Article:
5 Simple Signs You’re Over Caffeinated
We’ve all been there.
It is 3 p.m. Your appetite for food and blondes is only surpassed by Rosie O’Donnell’s, so you unwisely decided to eat nine slices of extra-cheese pizza at the restaurant down the street with the hot blonde waitress. She was unimpressed, but not as unimpressed as your boss will be if you do not stop falling asleep at your cubicle. You have fallen victim to a well-studied medical phenomenon: The Food Coma.
You reach for your quick-fix: the ubiquitous energy-booster of choice — caffeine. It’s the most frequently used psychostimulant in the world. In the medical profession, this methylxanthine is administered to neonates with apnea of prematurity [Editor's note: Read this as giving caffeine to premature babies who suffer from breathing problems. Bryan is a smart ass].
Caffeine is distributed to all parts of the body and affects your nervous system, heart, skeletal muscle, and gastrointestinal tract. However, can these can-sized cures be taken too far?
Tolerance to this amazing alkaloid builds up rapidly, so the side effects of caffeine are difficult to notice. Dr. Day-Shift is here to tell you about the symptoms that appear when you have had too many “venti frozen skinny caramel mocha lattes,” or “cups of coffee” to the rest of us:
Caffeine is a central nervous system stimulant. When the nervous system is overstimulated, irritability can occur. This symptom is rather subjective and can vary from person to person. But if you strangle your boss after she tells you to stop blasting Molly Hatchet at your desk, then you may need to reduce your caffeine intake.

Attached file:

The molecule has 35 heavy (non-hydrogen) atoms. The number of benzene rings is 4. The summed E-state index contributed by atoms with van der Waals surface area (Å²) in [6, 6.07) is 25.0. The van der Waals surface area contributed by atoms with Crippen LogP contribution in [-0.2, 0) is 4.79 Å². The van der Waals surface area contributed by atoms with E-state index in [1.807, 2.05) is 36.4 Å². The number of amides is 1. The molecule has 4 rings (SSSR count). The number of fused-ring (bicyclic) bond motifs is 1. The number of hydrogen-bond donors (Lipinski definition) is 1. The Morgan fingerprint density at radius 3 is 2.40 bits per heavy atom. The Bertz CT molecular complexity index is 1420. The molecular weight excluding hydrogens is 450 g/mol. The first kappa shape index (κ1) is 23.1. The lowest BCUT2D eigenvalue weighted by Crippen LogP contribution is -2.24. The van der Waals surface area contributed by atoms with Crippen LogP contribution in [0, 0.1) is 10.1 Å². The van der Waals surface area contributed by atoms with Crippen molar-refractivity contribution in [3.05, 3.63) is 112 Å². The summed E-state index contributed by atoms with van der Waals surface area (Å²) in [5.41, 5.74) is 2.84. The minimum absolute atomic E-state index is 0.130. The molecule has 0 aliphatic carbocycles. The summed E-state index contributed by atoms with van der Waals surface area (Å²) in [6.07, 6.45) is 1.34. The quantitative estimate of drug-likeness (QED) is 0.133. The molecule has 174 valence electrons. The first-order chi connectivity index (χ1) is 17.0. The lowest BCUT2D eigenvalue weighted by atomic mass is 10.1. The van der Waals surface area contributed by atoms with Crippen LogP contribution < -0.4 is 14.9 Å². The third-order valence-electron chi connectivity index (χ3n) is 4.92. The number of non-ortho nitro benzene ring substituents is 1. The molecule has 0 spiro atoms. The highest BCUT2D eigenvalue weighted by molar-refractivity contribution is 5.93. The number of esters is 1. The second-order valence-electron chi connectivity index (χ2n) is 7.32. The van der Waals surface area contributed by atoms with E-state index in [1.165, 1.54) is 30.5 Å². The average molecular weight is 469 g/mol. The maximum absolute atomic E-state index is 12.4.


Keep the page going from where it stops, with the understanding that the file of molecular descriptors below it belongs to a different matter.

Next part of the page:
If your heart beats start to feel abnormal, you are experiencing palpitations. Caffeine can cause tachycardia and cardiac arrhythmias, which are an increased heart rate and an irregular heart rate, respectively. Caffeine is a phosphodiesterase inhibitor. When it binds to the surface of heart muscle cells, it increases the intracellular level of cAMP. Through a second messenger system, this leads to increased contractility of the heart muscle. So if your heart starts to blow up like Tiger’s phone when Elin is out of town, then you may need to reduce your caffeine intake.
Caffeine has a half-life that varies from user to user. The range of half-lives in most people is four-to-twelve hours. If you have four cups of coffee at work, then eight hours later when you are trying to sleep you could still have “two cups of coffee worth” of caffeine floating around in your body. Stimulants do not make for great sleep aids, so avoid caffeine in the afternoon if you want a night of rest.
Caffeine is used in many anti-headache medications. However, acute caffeine intoxication and caffeine withdrawal can both precipitate headaches.
If you are a regular caffeine user and cannot get your fix, then you may develop headaches. In this instance, you should gradually wean yourself off of caffeine.
Studies have shown that caffeine may increase gastric acid secretion. This can lead to stomach ulcers and gastroesophageal reflux disease. It can also lead to a condition that I informally refer to as “The Gurgs,” in which the victim is suddenly crippled by a painful urge to poop.
What have we learned? In safe doses, caffeine is a great performance-enhancer. When we consume too much, it transforms us into an irritable, pulse-pounding poopaholic. It is the humble opinion of this medical professional to enjoy caffeine in reasonable amounts. If you need a little boost, enjoy a cup of joe. As my momma always says:
“Anything is better than an addiction to crack.”